Cranes are used to move heavy materials, building components, and other equipment, often at very high altitudes. There are many considerations when loading a crane to make sure the load is secure. Cranes are rated to handle loads of a certain weight, and they should never be overloaded to more than their capacity. Cranes should have weight properly balanced so it can be safely carried. Workers should raise and lower loads carefully and avoid swinging loads to ensure that they do not lose control. Overloading or improperly loading a crane can cause structural damage, leading to catastrophic accidents. Cranes are intended for vertical lifting and attempting to drag something using a crane can put stress on the machine and cause failures.
One of the most common types of crane accidents results from falling loads. Overloading or improperly loading a crane can cause loads to become unstable and fall. There are some cases in which mechanical failure or operator error can cause a falling load accident, so it is important to ensure that all employees are properly trained and that cranes are inspected and maintained regularly.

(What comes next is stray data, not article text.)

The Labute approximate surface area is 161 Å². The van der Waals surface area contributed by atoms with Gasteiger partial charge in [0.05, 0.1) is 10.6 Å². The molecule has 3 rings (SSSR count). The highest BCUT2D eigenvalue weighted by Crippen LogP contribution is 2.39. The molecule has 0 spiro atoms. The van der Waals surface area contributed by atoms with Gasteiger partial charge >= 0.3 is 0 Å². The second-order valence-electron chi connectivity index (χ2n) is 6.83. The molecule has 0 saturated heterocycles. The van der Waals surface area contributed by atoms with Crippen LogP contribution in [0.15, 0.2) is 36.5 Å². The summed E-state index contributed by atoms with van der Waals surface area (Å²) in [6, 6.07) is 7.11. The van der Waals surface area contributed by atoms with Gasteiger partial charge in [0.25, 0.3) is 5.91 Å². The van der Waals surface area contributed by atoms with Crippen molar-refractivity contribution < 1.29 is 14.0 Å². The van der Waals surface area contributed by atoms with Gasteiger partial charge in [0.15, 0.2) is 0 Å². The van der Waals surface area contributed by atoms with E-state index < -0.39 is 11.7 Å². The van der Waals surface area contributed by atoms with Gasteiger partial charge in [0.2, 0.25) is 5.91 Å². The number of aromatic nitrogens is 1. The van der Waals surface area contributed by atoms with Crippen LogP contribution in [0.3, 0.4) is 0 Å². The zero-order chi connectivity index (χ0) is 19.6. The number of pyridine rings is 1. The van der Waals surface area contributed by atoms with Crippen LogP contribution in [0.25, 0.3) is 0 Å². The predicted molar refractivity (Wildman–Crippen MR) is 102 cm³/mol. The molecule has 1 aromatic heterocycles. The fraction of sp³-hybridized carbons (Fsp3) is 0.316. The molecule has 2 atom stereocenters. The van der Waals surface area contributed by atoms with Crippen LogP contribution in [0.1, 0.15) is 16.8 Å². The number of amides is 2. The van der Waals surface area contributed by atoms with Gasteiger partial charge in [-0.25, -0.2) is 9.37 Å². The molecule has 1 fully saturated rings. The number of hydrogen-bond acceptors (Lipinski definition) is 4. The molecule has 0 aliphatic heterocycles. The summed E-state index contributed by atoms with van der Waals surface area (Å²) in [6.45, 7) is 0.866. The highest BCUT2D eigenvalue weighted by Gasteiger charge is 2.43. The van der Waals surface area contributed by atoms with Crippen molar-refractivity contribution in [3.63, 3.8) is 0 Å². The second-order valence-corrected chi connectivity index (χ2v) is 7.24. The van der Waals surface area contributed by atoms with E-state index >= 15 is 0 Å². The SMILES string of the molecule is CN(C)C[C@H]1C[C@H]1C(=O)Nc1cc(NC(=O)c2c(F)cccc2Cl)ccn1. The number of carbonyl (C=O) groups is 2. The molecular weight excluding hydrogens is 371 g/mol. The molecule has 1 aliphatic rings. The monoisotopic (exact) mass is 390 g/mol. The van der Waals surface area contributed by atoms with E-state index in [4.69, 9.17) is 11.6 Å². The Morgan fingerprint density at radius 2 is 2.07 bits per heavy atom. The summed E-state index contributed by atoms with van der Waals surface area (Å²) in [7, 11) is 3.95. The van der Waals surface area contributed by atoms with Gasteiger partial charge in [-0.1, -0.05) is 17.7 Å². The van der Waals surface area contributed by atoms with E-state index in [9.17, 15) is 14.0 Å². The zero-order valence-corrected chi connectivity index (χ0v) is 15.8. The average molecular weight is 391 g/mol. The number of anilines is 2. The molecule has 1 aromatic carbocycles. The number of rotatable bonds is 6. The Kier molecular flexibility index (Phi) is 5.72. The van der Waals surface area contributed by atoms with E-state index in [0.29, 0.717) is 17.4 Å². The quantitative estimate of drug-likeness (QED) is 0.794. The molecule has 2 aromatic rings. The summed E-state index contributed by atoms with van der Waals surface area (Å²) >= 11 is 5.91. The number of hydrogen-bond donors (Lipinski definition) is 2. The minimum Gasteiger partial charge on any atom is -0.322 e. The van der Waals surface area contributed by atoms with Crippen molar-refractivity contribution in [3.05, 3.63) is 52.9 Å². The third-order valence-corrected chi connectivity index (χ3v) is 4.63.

Electricity is a factor in approximately 50 percent of overhead crane accidents. When operating a crane, it is vital to ensure that the crane is not in the vicinity of any energized power sources. If a hoist line or boom makes contact with a live power line while moving around it, the crane may conduct that energy and electrocute any workers touching the crane or working nearby. Contact with power lines results in about 200 fatalities each year. OSHA recommends maintaining at least a 10-foot distance between cranes and power lines. Crane operators may have difficulty seeing power lines, in which case another worker should be there to observe and notify them if they get too close. Workers should assume that a power line is live and proceed accordingly unless specifically told otherwise.